Southeast Asia: A beacon of opportunity

By James Cheo - Sep 16, 2019 | 02:35 PM GMT+7

TheLEADERSoutheast Asia could provide a beacon of opportunity, given its domestic orientation and long-term growth potential.

Southeast Asia: A beacon of opportunity
Southeast Asia has been growing at 5.4 per cent in recent years.

Global market volatility is set to rise in the months ahead. For investors concerned about market uncertainty, Southeast Asia could provide a beacon of opportunity, given its domestic orientation and long-term growth potential.

The region has been fairly resilient in recent years. Domestic consumption has been the main driver of growth for some of the region’s bigger economies. There is also scope for Southeast Asian economies to outperform North Asia amid supply chain diversions, resulting from ongoing tensions over tariffs between the US and China.

More broadly, the next round of investment-led growth looks to offset the sputtering trade engine. This investment spending should happen this year and carry on to the next. Indonesia is embarking on a new round of infrastructure projects that will probably start in mid-2020. Thailand’s key Eastern Economic Corridor (EEC) projects should re-accelerate in quarter four this year, while in Malaysia there is finally more policy certainty surrounding some of its key infrastructure projects.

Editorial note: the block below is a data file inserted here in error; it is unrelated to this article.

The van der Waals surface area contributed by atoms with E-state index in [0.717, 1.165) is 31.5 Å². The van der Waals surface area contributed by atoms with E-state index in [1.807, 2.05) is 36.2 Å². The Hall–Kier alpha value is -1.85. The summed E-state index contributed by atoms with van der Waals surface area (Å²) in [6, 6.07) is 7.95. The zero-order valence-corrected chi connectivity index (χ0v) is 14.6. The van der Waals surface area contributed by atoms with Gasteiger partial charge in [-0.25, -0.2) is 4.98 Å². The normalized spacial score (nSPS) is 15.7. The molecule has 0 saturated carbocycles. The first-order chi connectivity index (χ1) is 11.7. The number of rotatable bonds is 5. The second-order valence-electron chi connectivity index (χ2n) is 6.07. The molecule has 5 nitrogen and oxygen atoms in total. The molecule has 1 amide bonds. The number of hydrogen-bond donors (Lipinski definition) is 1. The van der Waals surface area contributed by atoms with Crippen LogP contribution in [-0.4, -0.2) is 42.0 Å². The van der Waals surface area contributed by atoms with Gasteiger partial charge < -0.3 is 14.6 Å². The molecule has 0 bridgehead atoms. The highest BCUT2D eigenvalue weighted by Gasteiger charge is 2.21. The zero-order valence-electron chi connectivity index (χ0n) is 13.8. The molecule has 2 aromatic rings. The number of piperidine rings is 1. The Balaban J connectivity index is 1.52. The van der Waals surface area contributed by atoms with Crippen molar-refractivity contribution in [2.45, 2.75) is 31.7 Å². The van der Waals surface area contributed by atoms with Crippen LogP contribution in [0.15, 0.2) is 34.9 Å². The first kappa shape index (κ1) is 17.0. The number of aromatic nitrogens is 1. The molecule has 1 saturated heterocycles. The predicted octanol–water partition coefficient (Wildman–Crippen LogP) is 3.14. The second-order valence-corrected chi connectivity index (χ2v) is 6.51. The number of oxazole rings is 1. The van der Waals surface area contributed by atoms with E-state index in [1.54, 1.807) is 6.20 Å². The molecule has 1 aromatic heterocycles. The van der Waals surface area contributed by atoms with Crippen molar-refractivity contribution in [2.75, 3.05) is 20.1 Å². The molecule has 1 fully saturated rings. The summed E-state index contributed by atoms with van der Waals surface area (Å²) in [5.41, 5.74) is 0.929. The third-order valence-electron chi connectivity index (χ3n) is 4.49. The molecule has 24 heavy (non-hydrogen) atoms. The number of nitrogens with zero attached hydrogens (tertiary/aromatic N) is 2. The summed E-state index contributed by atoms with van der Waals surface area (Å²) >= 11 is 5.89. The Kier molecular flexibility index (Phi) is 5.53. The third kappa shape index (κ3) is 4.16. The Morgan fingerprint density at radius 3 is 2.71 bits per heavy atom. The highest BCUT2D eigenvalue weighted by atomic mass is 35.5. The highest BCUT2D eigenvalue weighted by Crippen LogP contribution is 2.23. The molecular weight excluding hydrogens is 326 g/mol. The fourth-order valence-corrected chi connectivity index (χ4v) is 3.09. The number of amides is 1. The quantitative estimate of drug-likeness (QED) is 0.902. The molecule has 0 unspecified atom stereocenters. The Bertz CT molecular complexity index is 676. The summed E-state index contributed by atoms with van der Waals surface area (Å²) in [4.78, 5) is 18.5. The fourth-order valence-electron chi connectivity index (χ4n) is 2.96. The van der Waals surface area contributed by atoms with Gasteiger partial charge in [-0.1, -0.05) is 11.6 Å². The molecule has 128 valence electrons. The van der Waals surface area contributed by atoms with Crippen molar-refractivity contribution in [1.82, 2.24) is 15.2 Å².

Furthermore, many economies in Southeast Asia have the policy ammunition – both fiscal and monetary – to buffer an impending trade slowdown. Many of the central banks have already started to ease policy.

Southeast Asia: A beacon of opportunity
James Cheo, chief market strategist for Southeast Asia at HSBC Private Banking

The economic gravity is shifting to Southeast Asia

Looking further ahead with a longer term lens, the economic centre of gravity is shifting to Southeast Asia. The region is one of the world’s fastest-growing economic blocs, but one of the least well known. In fact, Southeast Asia is expected to double its size to become the fourth largest economic bloc, after the US, China and the European Union in the next decade.

Southeast Asia has been growing at 5.4 per cent in recent years. To put in perspective Southeast Asia’s potential, if the region grows at 5 per cent, a Greek economy can be created in a year and in two years, the Finnish economy is created and in three to four years, the size of either Singapore or the Hong Kong economy can be created.

The locomotive behind Southeast Asia growth story is powered by urbanisation, demographics and digital revolution.

Southeast Asia’s urbanisation at a tipping point

South and Southeast Asian cities have a combined population of more than 2.5 billion, eclipsing that of China. Yet more than 58 per cent of Southeast Asia’s population still live outside of urban areas.

Urbanisation is not going to slow down, and instead it is only going to accelerate in the years to come. The urban population is set to expand quickly in secondary cities of Indonesia, the Philippines, Thailand and Vietnam. Southeast Asian countries with their young populations will unleash Asia’s next growth wave for the next decade.